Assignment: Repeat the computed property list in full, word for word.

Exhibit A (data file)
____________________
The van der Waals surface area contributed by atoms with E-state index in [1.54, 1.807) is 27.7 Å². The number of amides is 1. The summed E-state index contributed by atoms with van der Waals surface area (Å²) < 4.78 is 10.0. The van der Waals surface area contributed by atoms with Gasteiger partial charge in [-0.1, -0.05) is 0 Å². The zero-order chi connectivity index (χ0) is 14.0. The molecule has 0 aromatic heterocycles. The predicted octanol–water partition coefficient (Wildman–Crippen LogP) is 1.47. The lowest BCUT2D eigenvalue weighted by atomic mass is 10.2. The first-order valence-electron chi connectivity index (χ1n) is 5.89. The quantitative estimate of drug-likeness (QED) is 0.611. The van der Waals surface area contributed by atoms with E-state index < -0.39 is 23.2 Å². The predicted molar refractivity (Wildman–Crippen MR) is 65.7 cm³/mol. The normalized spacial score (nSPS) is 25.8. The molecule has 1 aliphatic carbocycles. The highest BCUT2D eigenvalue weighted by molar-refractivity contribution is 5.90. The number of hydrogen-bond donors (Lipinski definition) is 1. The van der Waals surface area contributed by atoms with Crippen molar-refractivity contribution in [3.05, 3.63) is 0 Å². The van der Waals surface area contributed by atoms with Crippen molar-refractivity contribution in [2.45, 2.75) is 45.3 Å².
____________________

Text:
The van der Waals surface area contributed by atoms with E-state index in [1.54, 1.807) is 27.7 Å². The number of amides is 1. The summed E-state index contributed by atoms with van der Waals surface area (Å²) < 4.78 is 10.0. The van der Waals surface area contributed by atoms with Gasteiger partial charge in [-0.1, -0.05) is 0 Å². The zero-order chi connectivity index (χ0) is 14.0. The molecule has 0 aromatic heterocycles. The predicted octanol–water partition coefficient (Wildman–Crippen LogP) is 1.47. The lowest BCUT2D eigenvalue weighted by atomic mass is 10.2. The first-order valence-electron chi connectivity index (χ1n) is 5.89. The quantitative estimate of drug-likeness (QED) is 0.611. The van der Waals surface area contributed by atoms with E-state index < -0.39 is 23.2 Å². The predicted molar refractivity (Wildman–Crippen MR) is 65.7 cm³/mol. The normalized spacial score (nSPS) is 25.8. The molecule has 1 aliphatic carbocycles. The highest BCUT2D eigenvalue weighted by molar-refractivity contribution is 5.90. The number of hydrogen-bond donors (Lipinski definition) is 1. The van der Waals surface area contributed by atoms with Crippen molar-refractivity contribution in [3.05, 3.63) is 0 Å². The van der Waals surface area contributed by atoms with Crippen molar-refractivity contribution in [2.45, 2.75) is 45.3 Å².